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Ford Tourneo Connect review

2022 onwards (change model)
Parkers overall rating: 3.5 out of 53.5
” Rebadged VW Caddy has its charms assuming you don't mind looking like a plumber “

At a glance

Price new £31,449 - £36,131
Used prices £17,935 - £29,008
Road tax cost £190
Insurance group 10 - 13
Get an insurance quote with Mustard logo
Fuel economy 32.1 - 67.3 mpg
Miles per pound 4.7 - 8.6
View full specs for a specific version

Available fuel types



Pros & cons

  • Huge amount of space
  • Good value
  • Economical engines
  • Looks like a van
  • VW Caddy offers more variety
  • Fiddly infotainment

Written by Murray Scullion Published: 19 April 2023 Updated: 20 April 2023


Vans with windows first started being a thing in the 1990s. Back then they were essentially commercial vehicles with a few pews wedged in and some glass, but today they are much closer to cars than they have ever been.

That’s because some vans are essentially cars underneath now. You see, the Ford Tourneo Connect is actually a re-badged Volkswagen Caddy, which is on the same platform as a VW Golf. This means you get touchscreen infotainment, parking sensors and other creature comforts you’d find in a car.

Rivals include the aforementioned Caddy, as well as the Peugeot e-Rifter, Citroen e-Berlingo and Vauxhall Combo-e.

There are two models to choose from. The Tourneo is a short-wheelbase model with five seats, while the Grand Tourneo is a long-wheelbase with seven seats.

What’s it like inside?

If you’ve sat in the Volkswagen Caddy, you’ll recognise a lot here. Up front the materials are plush enough for something that’s van-based, with a leather steering wheel and soft touch plastics.

Ford Tourneo Connect interior
It’s really comfortable in here and doesn’t look too much like a van.

Cubbies are in good supply. There are two two cupholders behind the gear selector, a space for your phone in front of it, door bins large enough for litre-bottles and a useful shelf above your head for documents.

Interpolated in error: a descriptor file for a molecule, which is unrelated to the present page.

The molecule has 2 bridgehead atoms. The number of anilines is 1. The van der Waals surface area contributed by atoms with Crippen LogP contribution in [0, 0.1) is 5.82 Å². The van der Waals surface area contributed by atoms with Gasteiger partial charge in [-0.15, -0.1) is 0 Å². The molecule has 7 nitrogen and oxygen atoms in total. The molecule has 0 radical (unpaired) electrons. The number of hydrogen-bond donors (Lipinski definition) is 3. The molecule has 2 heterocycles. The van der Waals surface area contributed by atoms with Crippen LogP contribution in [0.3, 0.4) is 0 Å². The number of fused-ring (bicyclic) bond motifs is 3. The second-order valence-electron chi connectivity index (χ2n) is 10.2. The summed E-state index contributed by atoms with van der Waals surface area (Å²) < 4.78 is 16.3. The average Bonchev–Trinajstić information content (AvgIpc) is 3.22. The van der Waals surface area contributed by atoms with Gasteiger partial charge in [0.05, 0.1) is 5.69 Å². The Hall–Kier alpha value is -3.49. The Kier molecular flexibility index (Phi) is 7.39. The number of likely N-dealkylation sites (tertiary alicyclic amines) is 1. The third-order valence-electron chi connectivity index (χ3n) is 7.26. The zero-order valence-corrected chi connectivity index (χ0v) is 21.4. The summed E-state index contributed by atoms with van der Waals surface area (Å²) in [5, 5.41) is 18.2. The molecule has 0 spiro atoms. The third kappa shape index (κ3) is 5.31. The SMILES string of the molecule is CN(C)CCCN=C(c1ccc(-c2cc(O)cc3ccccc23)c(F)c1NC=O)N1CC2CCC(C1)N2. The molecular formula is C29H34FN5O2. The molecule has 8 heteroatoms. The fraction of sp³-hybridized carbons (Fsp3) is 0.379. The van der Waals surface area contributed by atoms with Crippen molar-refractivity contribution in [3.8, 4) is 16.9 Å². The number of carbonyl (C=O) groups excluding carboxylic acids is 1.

The three rear seats (accessed via the sliding rear doors) are all separate. As you’d imagine for a van, there’s acres of room back here. Six footers can fit back here no problem without banging knees. 

Individual seats can be removed too, so it can essentially revert back to being a van. The rear two seats in the seven seater models fold into the floor, meaning a flat loading space without the need to completely remove.

Boot capacity is epic. Official capacity is 1100 litres for the short-wheelbase car and 1452 (with the rearmost seats folded up) for the long-wheelbase model. The boot hatch is very long and heavy, which is something you’ll have to look out for when parking in tight spots.

Ford Tourneo Connect seven-seat boot
Epic boot – but not all that large with seven seats in place.

The infotainment system is borrowed from the Caddy, meaning you receive a 10.0-inch screen complete with Apple CarPlay and Android Auto. It works fine, the graphics are modern and it feels very much car-like.

Our biggest gripe here is with the heating controls. You’ll need to prod the screen a few times just to notch the heating up a touch, and the slider, used to change the temperature, is touch sensitive, fiddly and unlit, making it hard to use at night.